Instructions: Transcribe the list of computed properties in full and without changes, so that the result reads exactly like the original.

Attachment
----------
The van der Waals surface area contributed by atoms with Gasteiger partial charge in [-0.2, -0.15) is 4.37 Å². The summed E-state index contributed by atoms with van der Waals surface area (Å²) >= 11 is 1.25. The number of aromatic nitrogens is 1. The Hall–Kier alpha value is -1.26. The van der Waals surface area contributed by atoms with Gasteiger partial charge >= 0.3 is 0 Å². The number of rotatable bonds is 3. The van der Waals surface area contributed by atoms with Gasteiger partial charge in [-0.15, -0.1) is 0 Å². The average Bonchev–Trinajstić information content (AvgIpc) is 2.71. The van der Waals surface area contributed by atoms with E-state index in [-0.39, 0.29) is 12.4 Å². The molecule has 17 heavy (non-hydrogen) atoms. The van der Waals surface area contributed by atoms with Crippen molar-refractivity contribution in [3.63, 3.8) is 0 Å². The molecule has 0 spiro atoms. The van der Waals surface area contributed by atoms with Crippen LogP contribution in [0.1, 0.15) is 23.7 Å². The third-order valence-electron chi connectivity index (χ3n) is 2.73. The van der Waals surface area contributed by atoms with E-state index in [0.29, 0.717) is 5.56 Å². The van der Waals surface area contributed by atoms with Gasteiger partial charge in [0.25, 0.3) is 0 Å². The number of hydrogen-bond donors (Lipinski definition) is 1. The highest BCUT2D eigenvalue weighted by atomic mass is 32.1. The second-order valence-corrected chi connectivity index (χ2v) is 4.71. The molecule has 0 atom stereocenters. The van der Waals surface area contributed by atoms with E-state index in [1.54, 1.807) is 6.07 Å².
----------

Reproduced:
The van der Waals surface area contributed by atoms with Gasteiger partial charge in [-0.2, -0.15) is 4.37 Å². The summed E-state index contributed by atoms with van der Waals surface area (Å²) >= 11 is 1.25. The number of aromatic nitrogens is 1. The Hall–Kier alpha value is -1.26. The van der Waals surface area contributed by atoms with Gasteiger partial charge >= 0.3 is 0 Å². The number of rotatable bonds is 3. The van der Waals surface area contributed by atoms with Gasteiger partial charge in [-0.15, -0.1) is 0 Å². The average Bonchev–Trinajstić information content (AvgIpc) is 2.71. The van der Waals surface area contributed by atoms with E-state index in [-0.39, 0.29) is 12.4 Å². The molecule has 17 heavy (non-hydrogen) atoms. The van der Waals surface area contributed by atoms with Crippen molar-refractivity contribution in [3.63, 3.8) is 0 Å². The molecule has 0 spiro atoms. The van der Waals surface area contributed by atoms with Crippen LogP contribution in [0.1, 0.15) is 23.7 Å². The third-order valence-electron chi connectivity index (χ3n) is 2.73. The van der Waals surface area contributed by atoms with E-state index in [0.29, 0.717) is 5.56 Å². The van der Waals surface area contributed by atoms with Gasteiger partial charge in [0.25, 0.3) is 0 Å². The number of hydrogen-bond donors (Lipinski definition) is 1. The highest BCUT2D eigenvalue weighted by atomic mass is 32.1. The second-order valence-corrected chi connectivity index (χ2v) is 4.71. The molecule has 0 atom stereocenters. The van der Waals surface area contributed by atoms with E-state index in [1.54, 1.807) is 6.07 Å².